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Knives and baseball bat found in city centre park following Op Sceptre weapon sweep

KnifeFree

A baseball bat and several knives were among weapons discovered during weapon sweeps as part of Operation Sceptre.

All last week we carried out a number of activities to raise awareness of the dangers carrying knives and the impact of knife crime, while also trying to better understand why people carry knives.

As part of the operation we used intelligence-led tactics, weapons sweeps and high-visibility patrols to target and disrupt offenders who carry and use knives.

The photo shows the weapons discovered following a search in Castle Park in Bristol. All were concealed within the park.

Officers had positive conversations with local park users and were happy to show them the items recovered while explaining why they were carrying out their work.

Weapons were also found in Royal Victoria Park and St James Park.

On Friday and Saturday night we surveyed 100 people about their experience of knife crime at various venues across our force area.

The responses will help us better understand the problem and why people carry a knife on a night out and allowed us to give advice and reassurance to members of the public.

We also conducted searches at the clubs and bars alongside door staff – no weapons were found.

And throughout the week we encouraged people to hand in unwanted knives at one of permanent surrender bins at:
• Patchway Custody Centre
• The Bridewell Police Station
• Bridgwater Police Station
• Keynsham Custody Centre

Avon and Somerset Police and Crime Commissioner Sue Mountstevens said: “This campaign really shows the importance of raising awareness of knife crime and having those very important conversations with our young people and children and grandchildren.

“Knives cost lives and we’ve got to be really clear on the potential harm they have on our streets and in our communities. While the level of knife crime within Avon and Somerset is low, it’s important we keep it that way with weeks of action like this, where the police can disrupt criminal activity and take as many knives off our streets as possible.”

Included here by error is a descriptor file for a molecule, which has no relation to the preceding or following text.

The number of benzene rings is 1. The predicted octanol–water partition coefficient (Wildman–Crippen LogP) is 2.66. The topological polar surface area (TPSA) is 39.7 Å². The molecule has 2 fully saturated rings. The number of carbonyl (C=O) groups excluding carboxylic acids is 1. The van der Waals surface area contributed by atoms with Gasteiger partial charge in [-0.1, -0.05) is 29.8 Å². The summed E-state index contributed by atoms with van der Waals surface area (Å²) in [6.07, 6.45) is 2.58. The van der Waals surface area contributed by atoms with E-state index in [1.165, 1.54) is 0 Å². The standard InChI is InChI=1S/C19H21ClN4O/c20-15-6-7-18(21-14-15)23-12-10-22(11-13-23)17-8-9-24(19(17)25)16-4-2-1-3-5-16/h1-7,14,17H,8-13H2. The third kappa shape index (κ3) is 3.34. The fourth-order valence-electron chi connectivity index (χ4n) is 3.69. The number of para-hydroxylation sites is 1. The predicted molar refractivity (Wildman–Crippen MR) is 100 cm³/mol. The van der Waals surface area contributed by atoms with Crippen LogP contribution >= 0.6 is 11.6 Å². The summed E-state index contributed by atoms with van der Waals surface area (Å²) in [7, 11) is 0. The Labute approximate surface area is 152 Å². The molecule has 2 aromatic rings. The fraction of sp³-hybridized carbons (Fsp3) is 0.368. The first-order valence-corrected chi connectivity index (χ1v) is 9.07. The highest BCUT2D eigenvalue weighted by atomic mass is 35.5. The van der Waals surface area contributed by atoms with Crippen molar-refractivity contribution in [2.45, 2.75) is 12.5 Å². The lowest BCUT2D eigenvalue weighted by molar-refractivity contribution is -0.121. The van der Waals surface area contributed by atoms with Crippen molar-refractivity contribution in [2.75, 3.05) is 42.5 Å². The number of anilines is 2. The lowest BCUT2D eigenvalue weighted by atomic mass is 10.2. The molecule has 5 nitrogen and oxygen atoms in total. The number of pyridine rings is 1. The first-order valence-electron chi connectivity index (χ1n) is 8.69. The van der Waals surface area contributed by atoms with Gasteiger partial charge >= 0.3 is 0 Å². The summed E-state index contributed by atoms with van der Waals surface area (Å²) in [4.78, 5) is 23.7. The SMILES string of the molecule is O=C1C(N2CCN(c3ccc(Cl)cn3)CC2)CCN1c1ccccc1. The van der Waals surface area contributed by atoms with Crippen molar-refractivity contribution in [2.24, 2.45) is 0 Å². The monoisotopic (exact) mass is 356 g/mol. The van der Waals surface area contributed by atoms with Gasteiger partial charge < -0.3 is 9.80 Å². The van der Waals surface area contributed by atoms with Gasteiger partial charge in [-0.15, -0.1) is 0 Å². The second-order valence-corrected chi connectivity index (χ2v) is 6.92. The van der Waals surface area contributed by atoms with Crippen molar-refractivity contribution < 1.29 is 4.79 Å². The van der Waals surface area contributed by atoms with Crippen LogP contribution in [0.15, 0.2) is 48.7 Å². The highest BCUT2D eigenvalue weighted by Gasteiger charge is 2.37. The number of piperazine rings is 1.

Force lead for knife crime Chief Inspector Zoe Chegwyn said: “It was great to see so many people engage with us over the weekend.

“It’s vital we continue to spread the message that people who carry a weapon are more likely to be hospitalised themselves with an injury caused by violence.

“We want to understand why anyone would choose to carry a knife on a night out and encourage their friends to report it as their actions could save a life.

“Our weapon sweeps showed that there are still those who are determined to use weapons to cause violence and harm in our community and we will not tolerate this.

“Offenders now actively hide these weapons to avoid being caught in possession when stopped, and so these sweeps are vital in disrupting this.

“Taking these knives off the streets means they cannot do serious harm. We also hope as many people as possible took the opportunity to hand in unwanted knives into one of our surrender bins.

“While this week-long operation highlighted the dangers of knife-crime, our work will continue throughout the year in tackling this blight on our community.”

If you’re a young person and worried that someone you know is carrying a knife, but are nervous about talking to the police, you can contact Fearless (The Crimestoppers youth arm) anonymously and potentially help to save a life.

You can find out more about the national knife-crime awareness campaign at knifefree.co.uk or search #knifefree on Twitter.

Posted on Tuesday 25th September 2018
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